Investors should be angry at the cost of share buybacks
IF, amid much fanfare, a company announced a £1 billion investment or launched a £1 billion takeover of a rival and then, within 15 months, wrote off pretty well half the value of that investment, questions would be asked, shareholders would be furious and there would be pressure for some of the directors to quit. But if a company puts in place a share buyback and then a few months later issues a series of profit warnings leading up to a massive cut in dividends, the net result of which is for the shares pretty well to halve from their peak, no one seems to care much.
When you look at all the controversy around Rolls-Royce - though there is a lot of upset about the profit warnings, the loss of dividend and the fact that the company should have stumbled so badly - the role of the board in agreeing to a share buyback which clearly should never have taken place has not really figured. It did not used to be like this: as one fund manager was heard to reminisce last week, back in the day when Mercury Asset Management ruled the institutional fund management roost, if a board bought its own shares and then had to slash its dividend a few months later, it would have been called in, given a serious dressing down and presented with the choice of a 50% pay cut or resignation - and sometimes both.
And deservedly so - buying shares which then almost halve in value is a massive and totally unnecessary squandering of shareholder's funds. The silence on the issue these days underlines how even UK institutional share- holders are not really interested in UK equities any more in spite of the efforts by the Financial Reporting Council and the Investment Association to re-energise them.
Pension fund and insurance company holdings have been slashed - they hold fewer equities anyway and within that equity allocation they hold fewer UK stocks. Foreign investors who now hold far more shares in British companies than they once did, don't engage much. If they do any governance at all then they focus their efforts where they think they will get a more spectacular uplift if they succeed - which is in emerging markets or on the occasional scandal in the US or Europe.
Buybacks are an American idea of course - it was against the law for a company to buy its own shares in this country until the Eighties - so it is fitting that though Rolls-Royce is in the frame today, American businesses have lost even more. Associated Press last week published an analysis based on recent FactSet data with a league table of the companies which had the biggest paper losses from buy backs: IBM came top with $ 9.8 billion (£ 6.8 billion), followed by Qualcomm with $7.4 billion and American Express at $4.1 billion.
The analysis should have come with a health warning that since the oil price plunge, it is best not even to look at what's happened to the oil majors. In summary, in the past three years virtually all Standard & Poor's 500 companies got their timing wrong. The combined losses as a result for these buybacks is $126 billion, or 15% of what was paid out.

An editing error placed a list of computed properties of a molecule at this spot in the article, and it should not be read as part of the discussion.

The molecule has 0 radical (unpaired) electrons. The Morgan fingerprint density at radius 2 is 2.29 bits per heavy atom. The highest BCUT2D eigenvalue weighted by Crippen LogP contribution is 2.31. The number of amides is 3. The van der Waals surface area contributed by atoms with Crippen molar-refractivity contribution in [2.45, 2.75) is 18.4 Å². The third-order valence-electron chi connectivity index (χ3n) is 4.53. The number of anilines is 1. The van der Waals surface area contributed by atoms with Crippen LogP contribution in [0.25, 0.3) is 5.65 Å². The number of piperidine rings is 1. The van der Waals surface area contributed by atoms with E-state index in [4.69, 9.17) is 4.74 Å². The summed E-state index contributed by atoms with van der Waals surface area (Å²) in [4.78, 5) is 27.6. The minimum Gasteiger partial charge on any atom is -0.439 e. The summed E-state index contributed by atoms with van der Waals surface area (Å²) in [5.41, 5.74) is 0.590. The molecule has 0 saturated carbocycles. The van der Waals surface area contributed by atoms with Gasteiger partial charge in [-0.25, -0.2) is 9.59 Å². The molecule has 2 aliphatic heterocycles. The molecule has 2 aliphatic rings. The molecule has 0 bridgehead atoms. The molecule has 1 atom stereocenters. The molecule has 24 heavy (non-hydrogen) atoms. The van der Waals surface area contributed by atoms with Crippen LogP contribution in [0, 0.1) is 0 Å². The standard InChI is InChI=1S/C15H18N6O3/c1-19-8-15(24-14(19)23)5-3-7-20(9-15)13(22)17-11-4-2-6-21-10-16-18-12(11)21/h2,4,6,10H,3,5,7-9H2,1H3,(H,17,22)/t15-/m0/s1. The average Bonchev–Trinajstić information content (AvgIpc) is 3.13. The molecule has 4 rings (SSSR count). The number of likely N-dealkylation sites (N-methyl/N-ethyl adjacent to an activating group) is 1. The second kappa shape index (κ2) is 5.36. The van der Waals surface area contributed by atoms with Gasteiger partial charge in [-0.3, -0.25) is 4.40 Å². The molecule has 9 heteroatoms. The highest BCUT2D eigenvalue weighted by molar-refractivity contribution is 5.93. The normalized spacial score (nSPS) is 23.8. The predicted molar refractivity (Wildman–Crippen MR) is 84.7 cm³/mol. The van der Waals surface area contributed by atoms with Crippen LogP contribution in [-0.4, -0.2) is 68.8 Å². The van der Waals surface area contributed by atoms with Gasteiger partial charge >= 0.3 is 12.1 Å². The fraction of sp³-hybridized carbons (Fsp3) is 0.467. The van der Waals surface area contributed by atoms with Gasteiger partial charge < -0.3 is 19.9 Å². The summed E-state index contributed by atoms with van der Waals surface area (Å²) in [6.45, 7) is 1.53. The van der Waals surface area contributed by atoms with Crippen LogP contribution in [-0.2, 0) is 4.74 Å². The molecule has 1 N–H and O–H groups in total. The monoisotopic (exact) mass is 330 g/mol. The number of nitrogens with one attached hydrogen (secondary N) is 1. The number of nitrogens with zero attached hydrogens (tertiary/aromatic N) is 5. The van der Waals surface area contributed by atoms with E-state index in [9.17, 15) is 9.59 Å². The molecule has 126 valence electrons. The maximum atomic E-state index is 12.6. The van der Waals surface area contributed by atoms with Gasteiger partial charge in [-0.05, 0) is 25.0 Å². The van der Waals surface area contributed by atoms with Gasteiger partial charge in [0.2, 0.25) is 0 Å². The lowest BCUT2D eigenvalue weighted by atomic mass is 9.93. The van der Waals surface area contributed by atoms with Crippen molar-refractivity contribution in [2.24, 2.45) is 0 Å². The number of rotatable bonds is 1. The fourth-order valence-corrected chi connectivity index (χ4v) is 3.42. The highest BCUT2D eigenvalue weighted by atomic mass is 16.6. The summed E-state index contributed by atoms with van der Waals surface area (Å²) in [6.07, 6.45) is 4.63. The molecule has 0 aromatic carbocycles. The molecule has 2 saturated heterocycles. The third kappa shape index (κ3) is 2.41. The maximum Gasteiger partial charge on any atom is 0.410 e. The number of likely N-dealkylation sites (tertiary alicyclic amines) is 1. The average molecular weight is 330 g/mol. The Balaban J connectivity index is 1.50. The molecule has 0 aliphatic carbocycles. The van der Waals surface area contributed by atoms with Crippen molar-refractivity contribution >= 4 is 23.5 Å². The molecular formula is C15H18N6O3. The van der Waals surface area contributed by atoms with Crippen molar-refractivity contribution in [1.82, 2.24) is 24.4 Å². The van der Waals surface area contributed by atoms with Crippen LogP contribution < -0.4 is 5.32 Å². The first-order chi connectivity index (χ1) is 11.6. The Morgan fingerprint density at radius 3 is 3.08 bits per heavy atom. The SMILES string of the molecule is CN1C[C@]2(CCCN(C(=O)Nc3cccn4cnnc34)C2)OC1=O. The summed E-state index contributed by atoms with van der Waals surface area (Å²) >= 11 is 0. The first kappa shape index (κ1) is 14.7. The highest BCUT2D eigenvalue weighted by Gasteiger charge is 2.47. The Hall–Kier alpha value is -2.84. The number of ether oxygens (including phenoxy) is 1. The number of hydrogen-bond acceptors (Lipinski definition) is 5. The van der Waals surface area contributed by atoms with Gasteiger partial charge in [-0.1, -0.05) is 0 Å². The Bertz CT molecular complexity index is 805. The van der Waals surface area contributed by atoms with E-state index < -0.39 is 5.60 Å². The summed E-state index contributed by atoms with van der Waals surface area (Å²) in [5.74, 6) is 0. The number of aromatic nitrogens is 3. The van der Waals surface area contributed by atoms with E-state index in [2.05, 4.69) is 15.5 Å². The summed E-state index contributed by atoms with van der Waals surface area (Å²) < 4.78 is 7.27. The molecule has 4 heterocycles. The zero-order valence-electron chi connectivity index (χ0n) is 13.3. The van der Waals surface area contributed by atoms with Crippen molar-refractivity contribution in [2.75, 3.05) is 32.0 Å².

(Note the boards managed to lose this money even during a time when the American market has been buoyant.) But the bigger truth is that it is time for a re-think on share buybacks, and if that is too much to expect per- haps shareholders and analysts could at least stop and think before celebrating every time a buyback is announced.
They already understand that three-quarters of takeovers destroy value for the bidding company and they should apply the same scepticism to buybacks which after all employ the same logic - that they can make more money for shareholders from buying shares than they could from investing it properly in the expansion and development of the business. The only time a buyback creates value is if the shares which are bought are trading below their intrinsic value. Ironically on the occasions when that is the case companies either don't have the spare cash to conduct such an exercise or the board finds the prevailing conditions too scary and wants to hold onto the money.
There is of course a perverse incentive to do buybacks if you are senior management. Most of them these days are on some form of incentive scheme and more often than not part of their payout is linked to growth in earnings per share. When profits are flat, the business is going nowhere and management clearly has no idea what to do, then a buyback becomes its "get out of jail" card. Shrinking the number of shares in circulation automatically increases the earnings per share of the business as the unchanged level of profits are concentrated in fewer shares. When all else fails, it is one way to make sure those incentive bonuses keep flowing.